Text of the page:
NH: What advice would you give to early career researchers who would like to submit their work as a preprint, but run into resistance from their mentor? How can they convince them of the benefits of publishing a preprint?

PA: Go take a look at the resources like our ASAPbio FAQ page and elsewhere on our site. I think information and demystification of the process are our strongest allies. In all seriousness, I have often asked ECRs to have their mentor come talk to me or anyone else who is a vocal proponent of preprints. We’re not hard to find. Most of us can’t shut up about preprints because the idea is just that good and good ideas spread like wildfire. I’m more than happy to talk to anyone about this.

The most persuasive argument of the many I listed above might be the advancement of ECRs, who are the most hurt by the enormous delay of the ever-lengthening process of journal review and closed door bouncing between journals. So step 1 might simply be for ECRs to be very clear with their mentor that preprinting is what they want. They might further explain they would like to have the advantage of evaluators being able to read and weigh their work sooner so that they can compete with their peers who are already preprinting. The fact that preprints are now accepted for various funding applications is a fairly persuasive point too :)

NH: Ok, you have convinced us! We would love to get involved and help raise awareness of the importance of preprints! How and where should we start?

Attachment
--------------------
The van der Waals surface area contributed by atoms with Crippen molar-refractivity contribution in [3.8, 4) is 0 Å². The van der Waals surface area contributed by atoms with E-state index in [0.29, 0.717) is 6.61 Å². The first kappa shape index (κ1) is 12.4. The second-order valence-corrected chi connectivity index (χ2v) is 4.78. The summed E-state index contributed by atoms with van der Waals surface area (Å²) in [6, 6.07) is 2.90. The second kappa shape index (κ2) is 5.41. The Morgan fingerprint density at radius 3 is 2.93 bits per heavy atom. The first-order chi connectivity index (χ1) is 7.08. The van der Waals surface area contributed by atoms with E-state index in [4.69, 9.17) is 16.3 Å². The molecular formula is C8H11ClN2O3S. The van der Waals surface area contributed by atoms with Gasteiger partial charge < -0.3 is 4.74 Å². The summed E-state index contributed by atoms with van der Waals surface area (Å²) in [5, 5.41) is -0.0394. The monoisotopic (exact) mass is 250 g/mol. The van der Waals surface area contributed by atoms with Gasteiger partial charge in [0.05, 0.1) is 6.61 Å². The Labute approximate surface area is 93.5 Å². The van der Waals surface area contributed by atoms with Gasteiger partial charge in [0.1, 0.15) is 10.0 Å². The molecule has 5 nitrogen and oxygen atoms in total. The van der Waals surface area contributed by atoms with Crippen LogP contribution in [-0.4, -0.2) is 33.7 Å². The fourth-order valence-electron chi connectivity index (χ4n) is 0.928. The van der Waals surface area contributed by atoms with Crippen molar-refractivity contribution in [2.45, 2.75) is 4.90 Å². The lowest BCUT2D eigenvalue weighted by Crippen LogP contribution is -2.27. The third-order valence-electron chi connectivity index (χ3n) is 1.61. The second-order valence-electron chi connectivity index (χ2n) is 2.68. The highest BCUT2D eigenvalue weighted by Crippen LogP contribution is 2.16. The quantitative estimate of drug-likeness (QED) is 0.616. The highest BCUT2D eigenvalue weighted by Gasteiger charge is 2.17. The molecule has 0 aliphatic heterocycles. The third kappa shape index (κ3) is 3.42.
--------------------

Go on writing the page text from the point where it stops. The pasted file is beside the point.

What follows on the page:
PA: This is my favorite question. Read preprints and make them part of your regular science diet. Review preprints and send comments to authors so they can improve their work. In fact, question EVERYTHING you read as if it were a preprint so you can decide for yourself what you think about the work without relying on the knowledge that a small number of people reviewed some aspects of the work.  Beyond that, each one of us has the power to change how we share our research and how preprints are viewed/evaluated. We can light individual fires of change to contribute to the larger cultural shift needed to change hiring/promotion/funding/tenure policies from the ground up. Indeed the most frequent reason I hear AGAINST policy change in accepting preprints from the top down is that the community willingness needs to come first. So arm yourself with knowledge about preprints and share the information with all those who you also want to benefit from this rapid, open form of research communication. And join us in the ASAPbio community where you can engage with other passionate people all pushing for a version of science we want for ourselves and for those who come after.